Start small. Most successful entrepreneurs have experimented with a number of different businesses. Start something on the side while you are studying, or working for someone else.

Your networks matter!

  • 73 percent said professional networks were important to the success of their current businesses. In comparison, 62 percent of respondents felt the same way about personal networks.

Never down-play the importance of both professional and personal networks. Reach out to people in your industry and build relationships. Over time you’ll create a powerful set of contacts that will be priceless later on in your entrepreneurial career.

Get used to working long and hard

  • 61 percent said amount of time and effort required was a challenge.

Practice working hard and take pride in your work. The entrepreneurial mindset is to take 100% responsibility for your work, so don’t make excuses, and just focus on creating great work. Cultivating a good work habit early in your career sets you up to for success later on when you are running your own venture. Learning the skills of personal management, planning and productivity are essential skills to becoming an effective entrepreneur.

Don’t EXPECT your success to come early in your career because it takes a long time.

  • The average and median age of company founders when they started their current companies was 40.

Although many entrepreneurs start businesses in their early 20′s many of the most successful business leaders are 30+ with the experience of many ventures under their belt. Young entrepreneurs are often deemed as having the most innovative idea’s but founding a successful business venture is more about the effective execution of ideas. Each business venture helps you grow your ability to execute so that you extend your capabilities. In the future you’ll look back to see all of the experiences as important lessons in your journey to make an impact.

The more experience you gain, the bigger your ability to make impact on the world. Examples of this is easy to see as Dean Kamen (age 60) or Elon Musk of SpaceX (age 39), who are entrepreneurs that continue to create revolutionary products and have the experience from past venture to execute effectively.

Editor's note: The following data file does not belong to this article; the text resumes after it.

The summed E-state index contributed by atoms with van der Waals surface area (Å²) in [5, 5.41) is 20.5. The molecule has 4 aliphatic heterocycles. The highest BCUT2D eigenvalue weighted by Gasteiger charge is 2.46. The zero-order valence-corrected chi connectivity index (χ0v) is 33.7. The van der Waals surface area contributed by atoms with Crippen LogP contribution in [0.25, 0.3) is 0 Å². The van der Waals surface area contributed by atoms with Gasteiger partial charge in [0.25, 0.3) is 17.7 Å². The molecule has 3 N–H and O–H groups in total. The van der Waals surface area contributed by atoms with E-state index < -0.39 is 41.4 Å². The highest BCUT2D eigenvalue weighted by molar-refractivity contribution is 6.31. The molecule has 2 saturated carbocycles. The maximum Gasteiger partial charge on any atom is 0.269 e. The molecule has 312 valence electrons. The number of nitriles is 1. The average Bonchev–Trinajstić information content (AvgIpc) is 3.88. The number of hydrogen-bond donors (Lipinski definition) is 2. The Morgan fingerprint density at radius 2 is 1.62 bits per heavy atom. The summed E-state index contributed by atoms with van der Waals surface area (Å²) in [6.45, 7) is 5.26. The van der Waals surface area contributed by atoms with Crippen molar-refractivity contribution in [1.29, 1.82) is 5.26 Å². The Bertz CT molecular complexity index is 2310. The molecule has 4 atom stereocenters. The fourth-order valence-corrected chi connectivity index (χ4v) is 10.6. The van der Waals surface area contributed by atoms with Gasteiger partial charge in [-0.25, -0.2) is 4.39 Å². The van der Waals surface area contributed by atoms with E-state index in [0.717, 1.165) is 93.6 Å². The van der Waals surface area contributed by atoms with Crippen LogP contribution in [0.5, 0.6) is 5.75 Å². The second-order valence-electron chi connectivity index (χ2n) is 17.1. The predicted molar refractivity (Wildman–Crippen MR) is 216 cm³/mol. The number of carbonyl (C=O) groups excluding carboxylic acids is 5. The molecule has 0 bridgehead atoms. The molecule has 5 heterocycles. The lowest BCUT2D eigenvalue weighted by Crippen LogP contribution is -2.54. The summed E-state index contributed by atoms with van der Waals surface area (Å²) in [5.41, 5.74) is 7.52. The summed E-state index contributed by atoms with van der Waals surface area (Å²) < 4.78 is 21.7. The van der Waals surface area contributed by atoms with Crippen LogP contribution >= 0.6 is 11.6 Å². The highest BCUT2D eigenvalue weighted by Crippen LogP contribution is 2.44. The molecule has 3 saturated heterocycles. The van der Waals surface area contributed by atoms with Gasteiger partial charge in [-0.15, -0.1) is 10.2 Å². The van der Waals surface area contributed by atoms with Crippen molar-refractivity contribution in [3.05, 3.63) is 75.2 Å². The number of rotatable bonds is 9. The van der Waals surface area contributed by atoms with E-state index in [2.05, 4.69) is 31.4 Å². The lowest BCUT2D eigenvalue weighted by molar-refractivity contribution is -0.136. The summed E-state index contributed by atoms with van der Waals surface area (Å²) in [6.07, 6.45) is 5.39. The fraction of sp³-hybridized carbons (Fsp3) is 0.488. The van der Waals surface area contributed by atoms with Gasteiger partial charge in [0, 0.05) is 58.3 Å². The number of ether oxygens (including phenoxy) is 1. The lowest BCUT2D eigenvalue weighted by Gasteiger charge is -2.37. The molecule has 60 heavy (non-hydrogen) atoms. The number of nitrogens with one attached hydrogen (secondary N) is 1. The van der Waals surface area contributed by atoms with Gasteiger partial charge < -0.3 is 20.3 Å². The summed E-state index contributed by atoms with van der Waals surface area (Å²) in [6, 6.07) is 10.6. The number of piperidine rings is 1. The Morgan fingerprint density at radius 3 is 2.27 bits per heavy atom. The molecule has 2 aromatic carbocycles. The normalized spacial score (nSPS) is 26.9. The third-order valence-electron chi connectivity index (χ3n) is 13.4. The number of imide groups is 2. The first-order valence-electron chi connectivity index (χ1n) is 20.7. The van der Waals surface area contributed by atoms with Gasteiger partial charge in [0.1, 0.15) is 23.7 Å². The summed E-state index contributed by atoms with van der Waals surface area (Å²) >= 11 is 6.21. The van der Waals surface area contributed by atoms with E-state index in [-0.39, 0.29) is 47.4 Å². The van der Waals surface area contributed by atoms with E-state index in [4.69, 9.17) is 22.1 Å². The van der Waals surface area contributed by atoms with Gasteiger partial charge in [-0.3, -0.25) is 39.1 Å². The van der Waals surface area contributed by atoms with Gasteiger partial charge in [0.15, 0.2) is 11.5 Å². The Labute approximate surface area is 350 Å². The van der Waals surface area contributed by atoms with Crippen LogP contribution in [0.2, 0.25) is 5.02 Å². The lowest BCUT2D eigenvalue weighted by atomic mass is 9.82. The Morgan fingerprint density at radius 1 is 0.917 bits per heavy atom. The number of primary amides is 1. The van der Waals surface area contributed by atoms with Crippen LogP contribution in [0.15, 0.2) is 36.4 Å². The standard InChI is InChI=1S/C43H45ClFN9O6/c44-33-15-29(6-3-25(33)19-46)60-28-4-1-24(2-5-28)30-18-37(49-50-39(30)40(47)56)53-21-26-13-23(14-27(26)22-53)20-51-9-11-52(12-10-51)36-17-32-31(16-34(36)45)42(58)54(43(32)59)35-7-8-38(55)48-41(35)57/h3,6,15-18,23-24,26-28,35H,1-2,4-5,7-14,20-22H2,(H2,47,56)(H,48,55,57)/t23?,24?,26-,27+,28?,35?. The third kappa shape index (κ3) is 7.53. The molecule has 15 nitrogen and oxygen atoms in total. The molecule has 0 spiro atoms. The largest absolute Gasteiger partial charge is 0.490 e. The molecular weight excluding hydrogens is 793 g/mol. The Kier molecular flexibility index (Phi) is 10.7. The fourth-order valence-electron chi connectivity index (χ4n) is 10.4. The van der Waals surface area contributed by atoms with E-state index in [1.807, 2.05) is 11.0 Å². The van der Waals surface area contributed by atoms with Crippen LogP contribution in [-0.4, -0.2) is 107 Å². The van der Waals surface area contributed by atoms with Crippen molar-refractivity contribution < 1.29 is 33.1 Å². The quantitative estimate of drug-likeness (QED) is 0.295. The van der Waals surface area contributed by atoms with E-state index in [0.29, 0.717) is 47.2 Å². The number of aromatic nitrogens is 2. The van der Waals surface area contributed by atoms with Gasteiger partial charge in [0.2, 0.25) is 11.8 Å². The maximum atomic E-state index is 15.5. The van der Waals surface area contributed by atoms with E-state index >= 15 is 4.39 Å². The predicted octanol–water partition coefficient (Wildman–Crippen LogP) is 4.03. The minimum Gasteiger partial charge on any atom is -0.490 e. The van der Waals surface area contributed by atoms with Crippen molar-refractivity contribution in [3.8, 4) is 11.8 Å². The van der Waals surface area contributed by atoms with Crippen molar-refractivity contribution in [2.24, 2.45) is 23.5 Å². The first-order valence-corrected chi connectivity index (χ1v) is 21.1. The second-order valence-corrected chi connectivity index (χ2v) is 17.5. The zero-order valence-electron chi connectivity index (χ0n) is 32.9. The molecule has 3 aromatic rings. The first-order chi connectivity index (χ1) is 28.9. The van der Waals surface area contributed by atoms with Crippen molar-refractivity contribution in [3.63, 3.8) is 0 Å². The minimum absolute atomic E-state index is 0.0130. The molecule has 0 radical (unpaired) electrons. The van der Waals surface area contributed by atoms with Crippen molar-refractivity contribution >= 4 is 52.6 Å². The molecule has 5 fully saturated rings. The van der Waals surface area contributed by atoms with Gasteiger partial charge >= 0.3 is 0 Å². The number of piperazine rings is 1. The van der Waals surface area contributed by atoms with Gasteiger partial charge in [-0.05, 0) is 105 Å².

Your degree will be enough. You don’t NEED a PHD or an MBA

  • 95.1 percent of respondents themselves had earned bachelor’s degrees, and 47 percent had more advanced degrees.

Although many people believe a PHD or an MBA is necessary to succeed at the commercialising technology created in R&D, It’s not essential. So don’t see a graduate education as the only way to achieve success. Education can be gathered from a number of sources, including being an avid reader and learning from mentors.

The Golden Rule: Plan Your Career for the Long Term

It’s unlikely that your first idea from will be the one that makes the largest impact in your career. From learning about the common trends of entrepreneurs it’s easy to see how a long term career strategy is needed to reach the level of a successful innovator. Depending where you are on your journey it’s important to assess how you can prepare yourself for where you want to be in 10-15 years time.

Being smart about the education you acquire, the work experiences you gather and the people you meet and you’ll be putting yourself under the best possible conditions to achieve success.

Whats your plan?

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Sources: Wadhwa, V., Aggarwal, R., Holly, K., & Salkever, A. (2009, December 1). The Anatomy of an Entrepreneur. . Retrieved July 28, 2014, from